## Posts Tagged ‘120 volts’

### Inside The Wall Wart

Monday, September 5th, 2011
 What would a cop show be without a crime scene, or better yet the obligatory dissection at the morgue?  Forensic doctors performing autopsies have become commonplace, the clues they provide indispensable.  Forensic engineers such as myself do much of the same thing, working our way backwards through time by dissecting industrial equipment and consumer products left in the wake of fires, injuries, and deaths.       Let’s do some forensic dissecting now to see what’s in a wall wart and how it works.  The inside of a basic wall wart is shown in Figure 1. Figure 1 – Inside The Wall Wart       You’ll note that a wall wart has four main components:  a transformer, diode bridge, capacitor, and a printed circuit board (PCB).  The PCB is constructed of plastic resin upon which is mounted copper strips.  This makes a rigid platform base upon which electronic components are attached, namely the transformer, diode bridge, and capacitor.  These components are soldered to the PCB, tying them together both mechanically and electrically.  Now let’s see how the components of the wall wart work together to change the 120 volts coming from your standard wall outlet into the 12 volts needed to power a typical electronic device.   We’ll use an instrument known as an oscilloscope to help us visualize what’s going on.   See Figure 2. Figure 2 – The Workings of the Wall Wart Transformer      What is depicted in the graph above is the oscilloscope’s ability to receive an electronic signal, measure it, graph it, and then display it on a screen.  This enables us to see how the signal changes over time.  At Point A, which represents the wall wart plugged into a wall outlet, the voltage alternates between positive 120 volts and negative 120 volts upon entering the wall wart, which will now act as a transformer.      The wall wart transformer then does as its name suggests, it transforms the 120 volts coming from the outlet into the 12 volts shown at Point B.  You will note that this lower voltage also alternates between positive and negative values, just as the original 120 volts emanating from the wall outlet did.  In one of my earlier blogs I explained that transformers only work when the electricity passing through them alternates over time.  (Click here for a refresher: Transformers )   High voltage alternating electricity in one transformer coil creates magnetic fields that induce alternating electricity at a different voltage in a second transformer coil.  So when you put alternating voltage into the transformer, you get alternating voltage out.  But that’s not the end of the story.  Many electronic devices operate on voltage that doesn’t alternate.  What then?  Will our handy wall wart still be able to bridge the electrical gap to fill our needs?      Next time we’ll see how the diode bridge and capacitor come into play to deal with the alternating voltage from the transformer in a manner eerily similar to a microwave oven’s high voltage circuit. ____________________________________________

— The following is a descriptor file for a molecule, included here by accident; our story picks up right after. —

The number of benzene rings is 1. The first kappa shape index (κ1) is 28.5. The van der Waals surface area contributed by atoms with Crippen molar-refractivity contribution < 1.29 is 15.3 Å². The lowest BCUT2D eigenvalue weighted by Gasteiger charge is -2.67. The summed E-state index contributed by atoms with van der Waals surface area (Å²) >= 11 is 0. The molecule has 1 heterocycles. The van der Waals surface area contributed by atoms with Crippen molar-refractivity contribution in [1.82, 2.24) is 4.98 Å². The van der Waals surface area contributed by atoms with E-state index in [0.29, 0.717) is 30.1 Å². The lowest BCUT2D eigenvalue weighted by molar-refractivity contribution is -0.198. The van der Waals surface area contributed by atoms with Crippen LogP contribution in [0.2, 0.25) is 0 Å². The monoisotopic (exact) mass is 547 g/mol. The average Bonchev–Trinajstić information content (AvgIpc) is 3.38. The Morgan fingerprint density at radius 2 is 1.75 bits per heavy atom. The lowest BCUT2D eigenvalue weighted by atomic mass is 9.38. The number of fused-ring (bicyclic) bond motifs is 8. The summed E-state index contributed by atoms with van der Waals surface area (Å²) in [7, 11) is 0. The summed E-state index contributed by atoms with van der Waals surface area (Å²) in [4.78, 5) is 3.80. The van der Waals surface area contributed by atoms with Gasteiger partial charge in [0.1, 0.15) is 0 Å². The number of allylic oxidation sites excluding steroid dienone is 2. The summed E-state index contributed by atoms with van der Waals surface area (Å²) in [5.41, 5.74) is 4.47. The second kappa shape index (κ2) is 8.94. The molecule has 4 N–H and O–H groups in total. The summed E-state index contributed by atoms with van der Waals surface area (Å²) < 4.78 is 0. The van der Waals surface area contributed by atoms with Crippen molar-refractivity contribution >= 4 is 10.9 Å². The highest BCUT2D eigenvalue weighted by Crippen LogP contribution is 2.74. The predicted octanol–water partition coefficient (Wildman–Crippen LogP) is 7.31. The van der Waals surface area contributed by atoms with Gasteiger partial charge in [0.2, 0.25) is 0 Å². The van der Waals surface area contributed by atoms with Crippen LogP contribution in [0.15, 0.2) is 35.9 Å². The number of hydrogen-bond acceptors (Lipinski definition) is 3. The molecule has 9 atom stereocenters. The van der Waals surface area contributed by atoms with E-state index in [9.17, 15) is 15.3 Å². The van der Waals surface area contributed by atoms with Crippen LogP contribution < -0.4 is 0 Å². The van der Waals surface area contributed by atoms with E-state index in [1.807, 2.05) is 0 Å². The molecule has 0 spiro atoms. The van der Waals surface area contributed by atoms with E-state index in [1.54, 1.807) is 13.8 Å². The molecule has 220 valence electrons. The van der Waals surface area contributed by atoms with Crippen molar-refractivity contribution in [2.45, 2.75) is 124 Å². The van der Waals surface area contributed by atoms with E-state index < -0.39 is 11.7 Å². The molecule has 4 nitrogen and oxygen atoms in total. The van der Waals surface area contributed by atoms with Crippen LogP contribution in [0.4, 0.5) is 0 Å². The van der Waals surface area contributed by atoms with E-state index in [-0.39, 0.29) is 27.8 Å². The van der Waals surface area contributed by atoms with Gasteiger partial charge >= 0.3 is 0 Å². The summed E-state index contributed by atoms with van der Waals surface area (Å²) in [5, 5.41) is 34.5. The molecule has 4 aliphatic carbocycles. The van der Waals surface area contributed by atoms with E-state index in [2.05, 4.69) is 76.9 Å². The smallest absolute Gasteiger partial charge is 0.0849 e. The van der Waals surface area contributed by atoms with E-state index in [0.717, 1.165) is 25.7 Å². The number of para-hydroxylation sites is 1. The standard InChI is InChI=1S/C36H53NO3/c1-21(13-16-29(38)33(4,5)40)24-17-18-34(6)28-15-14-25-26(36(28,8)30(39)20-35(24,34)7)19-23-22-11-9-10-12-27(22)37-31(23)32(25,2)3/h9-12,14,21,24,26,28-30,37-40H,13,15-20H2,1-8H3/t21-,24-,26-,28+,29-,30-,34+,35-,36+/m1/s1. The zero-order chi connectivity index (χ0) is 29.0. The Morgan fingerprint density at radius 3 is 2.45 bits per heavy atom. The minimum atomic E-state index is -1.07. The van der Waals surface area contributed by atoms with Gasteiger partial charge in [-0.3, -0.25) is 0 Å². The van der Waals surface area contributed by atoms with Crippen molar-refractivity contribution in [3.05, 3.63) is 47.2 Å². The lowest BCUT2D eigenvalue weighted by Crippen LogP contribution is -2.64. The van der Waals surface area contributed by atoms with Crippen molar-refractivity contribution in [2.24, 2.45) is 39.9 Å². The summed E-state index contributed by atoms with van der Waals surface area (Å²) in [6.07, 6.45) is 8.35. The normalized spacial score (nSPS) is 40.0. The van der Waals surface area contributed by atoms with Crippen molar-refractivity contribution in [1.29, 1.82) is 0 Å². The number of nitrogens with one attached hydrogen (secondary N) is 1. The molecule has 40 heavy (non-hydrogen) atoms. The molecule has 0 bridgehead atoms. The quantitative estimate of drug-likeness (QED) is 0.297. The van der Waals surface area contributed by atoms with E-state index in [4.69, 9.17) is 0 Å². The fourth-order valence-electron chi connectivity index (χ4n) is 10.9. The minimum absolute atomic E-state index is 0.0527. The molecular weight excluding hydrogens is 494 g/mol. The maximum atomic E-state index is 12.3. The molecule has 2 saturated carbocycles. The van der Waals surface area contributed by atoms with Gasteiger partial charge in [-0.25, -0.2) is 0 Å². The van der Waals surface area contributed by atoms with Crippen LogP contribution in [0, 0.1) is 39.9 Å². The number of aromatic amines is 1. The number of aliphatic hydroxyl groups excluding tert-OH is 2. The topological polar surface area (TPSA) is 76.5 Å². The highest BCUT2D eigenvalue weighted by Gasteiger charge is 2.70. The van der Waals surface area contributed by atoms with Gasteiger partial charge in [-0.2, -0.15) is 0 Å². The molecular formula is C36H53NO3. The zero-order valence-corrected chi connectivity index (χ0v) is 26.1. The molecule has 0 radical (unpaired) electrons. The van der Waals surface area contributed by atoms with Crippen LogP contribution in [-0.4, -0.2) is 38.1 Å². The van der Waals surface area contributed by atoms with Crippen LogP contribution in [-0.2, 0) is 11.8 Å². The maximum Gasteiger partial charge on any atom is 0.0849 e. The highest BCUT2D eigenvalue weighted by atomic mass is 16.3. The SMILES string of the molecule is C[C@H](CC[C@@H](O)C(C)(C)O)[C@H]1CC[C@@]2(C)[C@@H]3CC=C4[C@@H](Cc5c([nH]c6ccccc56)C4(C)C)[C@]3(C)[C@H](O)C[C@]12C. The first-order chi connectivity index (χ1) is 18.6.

### Ever Had a Wall Wart?

Sunday, August 28th, 2011
 You might have had warts on your skin.  They’re formed by viruses making a new home.  If you’ve ever had one, you probably didn’t like it and found it hard to get rid of.      Walls often have warts, too, although you probably didn’t identify them as such.  “Wall Wart” is engineering talk for the black plastic protrusions you often find attached to the exterior of a wall outlet in modern homes.  If you call them anything at all, it’s most likely “AC power adapters.”  A typical wall wart is shown in Figure 1. Figure 1 – A Typical Wall Wart      Wall warts provide a handy, portable and easy to use conversionary power source for small electronic devices, including lamps, small appliances, and various modern day electronics.  If you’re like me, you have lots of them scattered on the walls of your home and office.  Most people come to use them when a need arises, say you bought a scanner for your computer.  Beyond that they’re usually not given much thought, but today we’re going to explore them a bit.      Suppose you’re an engineer and you’ve been asked to design an electronic product for household use.  The product only requires 12 volts of direct current (DC) to operate, but you know that the typical home is wired to supply 120 volts of alternating current (AC).  What can be done to rectify the discrepancy?  Well, there are two distinct choices.      One of the choices is to design electronic circuitry capable of converting 120 volts AC into 12 volts DC, then place it inside the product.  But is this the best choice?  Not really.  It takes time to design custom circuitry, and doing so will add substantially to the design time and final cost of the product.  This is especially true if the circuitry is produced in small quantities.  Besides, if the electronic product is small, there may not be enough room inside to accommodate this type of circuitry.      The smarter choice would be to buy a wall wart from another company that specializes in manufacturing them.  They’re produced in huge quantities, so the cost is low.  They also come in standard voltages, like 12 volts DC.  And because the wall wart is external to the product housing, space inside is no longer a concern.  It couldn’t be any easier or cost effective.  Just plug the wall wart into your home electrical outlet, then plug in the product’s 12 volt DC cord.  Done!      Next time we’ll take a look at what’s going on inside your basic wall wart to see how it works. ____________________________________________